4

If an external script defines functions referred to in the HTML (e.g. onclick=...), the script should be located in the <head> so that it will be downloaded immediately to make the functions available to the HTML:

<script src="/.JS/onclicks.js" />

If an external script makes changes to the HTML (e.g. modifies everything with class="special"), it should either be located after the <body>, or located in the <head> with execution deferred until all the HTML has loaded:

<script src="/.JS/highlight-special.js" defer="defer" />

Using defer has the advantage of allowing the script to be downloaded in parallel with the HTML, making the page load more quickly.

There is also the option of providing a script source in the <head> and specifying the async attribute:

<script src="/.JS/highlight-special.js" async="async" />

Like defer, the script is loaded in parallel with the HTML, but rather than waiting until the HTML has loaded to be executed, as soon as the script has loaded the HTML processing temporarily halts while the script executes.

Under what circumstances would using async be useful?

Specifically, the timing isn't predictable, so there doesn't seem to be any advantage to running the script before the HTML has loaded (something that would finish sooner had defer been specified instead).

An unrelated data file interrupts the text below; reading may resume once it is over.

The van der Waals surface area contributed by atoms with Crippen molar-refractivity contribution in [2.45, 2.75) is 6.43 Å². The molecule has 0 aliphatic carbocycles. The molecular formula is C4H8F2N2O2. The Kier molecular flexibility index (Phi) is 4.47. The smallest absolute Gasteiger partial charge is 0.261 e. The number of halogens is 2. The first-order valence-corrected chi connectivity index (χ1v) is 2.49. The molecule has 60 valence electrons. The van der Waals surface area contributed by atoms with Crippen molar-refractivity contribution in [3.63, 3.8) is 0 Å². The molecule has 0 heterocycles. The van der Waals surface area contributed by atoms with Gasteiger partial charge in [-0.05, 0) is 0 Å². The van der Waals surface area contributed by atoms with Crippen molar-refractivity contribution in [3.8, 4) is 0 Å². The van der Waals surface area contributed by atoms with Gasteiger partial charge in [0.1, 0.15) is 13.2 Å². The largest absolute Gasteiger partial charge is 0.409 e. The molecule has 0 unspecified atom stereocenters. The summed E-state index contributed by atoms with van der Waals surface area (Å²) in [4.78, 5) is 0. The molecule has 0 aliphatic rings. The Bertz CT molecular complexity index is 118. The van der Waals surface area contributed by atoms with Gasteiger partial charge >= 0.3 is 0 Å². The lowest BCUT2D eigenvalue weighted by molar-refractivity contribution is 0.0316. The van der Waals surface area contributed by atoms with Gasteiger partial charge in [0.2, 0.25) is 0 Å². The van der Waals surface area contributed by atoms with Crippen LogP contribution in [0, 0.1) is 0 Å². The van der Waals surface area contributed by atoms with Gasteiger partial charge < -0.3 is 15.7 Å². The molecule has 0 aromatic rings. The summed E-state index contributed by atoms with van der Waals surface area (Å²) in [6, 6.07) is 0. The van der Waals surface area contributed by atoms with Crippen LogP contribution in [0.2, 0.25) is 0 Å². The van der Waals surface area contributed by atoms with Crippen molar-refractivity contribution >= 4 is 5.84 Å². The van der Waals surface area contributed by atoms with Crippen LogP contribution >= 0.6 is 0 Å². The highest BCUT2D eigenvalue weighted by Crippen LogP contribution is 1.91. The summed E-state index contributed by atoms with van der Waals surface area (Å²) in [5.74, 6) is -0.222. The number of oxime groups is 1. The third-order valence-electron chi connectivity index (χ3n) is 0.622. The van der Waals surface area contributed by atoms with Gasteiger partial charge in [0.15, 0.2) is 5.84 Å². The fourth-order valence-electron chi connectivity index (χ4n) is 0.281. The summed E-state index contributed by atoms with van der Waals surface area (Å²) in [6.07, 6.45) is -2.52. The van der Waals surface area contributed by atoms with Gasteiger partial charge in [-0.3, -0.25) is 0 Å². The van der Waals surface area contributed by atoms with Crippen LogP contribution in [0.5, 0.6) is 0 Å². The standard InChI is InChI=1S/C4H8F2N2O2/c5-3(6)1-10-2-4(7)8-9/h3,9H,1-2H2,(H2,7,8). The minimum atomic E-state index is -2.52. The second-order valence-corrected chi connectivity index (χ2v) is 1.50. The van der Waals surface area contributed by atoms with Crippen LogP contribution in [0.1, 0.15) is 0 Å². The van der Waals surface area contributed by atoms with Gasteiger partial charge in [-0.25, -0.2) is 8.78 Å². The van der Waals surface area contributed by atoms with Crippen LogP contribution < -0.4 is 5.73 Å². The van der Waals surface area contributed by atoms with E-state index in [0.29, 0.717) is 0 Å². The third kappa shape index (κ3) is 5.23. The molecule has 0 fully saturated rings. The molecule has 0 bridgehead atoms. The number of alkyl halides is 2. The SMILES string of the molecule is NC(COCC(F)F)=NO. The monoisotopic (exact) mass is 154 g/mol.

3

The async attribute is useful for a script that:

  1. Doesn't depend on whether the HTML is fully loaded
  2. Shouldn't block the HTML
  3. Yet should still be executed ASAP

A perfect example of this is an analytics script. If you loaded it without any attributes, it would block the rest of the page's rendering. If you loaded it with defer, it would run unnecessarily late in the page cycle, and you might miss sending a pageview event.

For an analytics script, async is just right. Non-blocking, yet still executes asap.

| improve this answer | |

Your Answer

By clicking “Post Your Answer”, you agree to our terms of service, privacy policy and cookie policy

Not the answer you're looking for? Browse other questions tagged or ask your own question.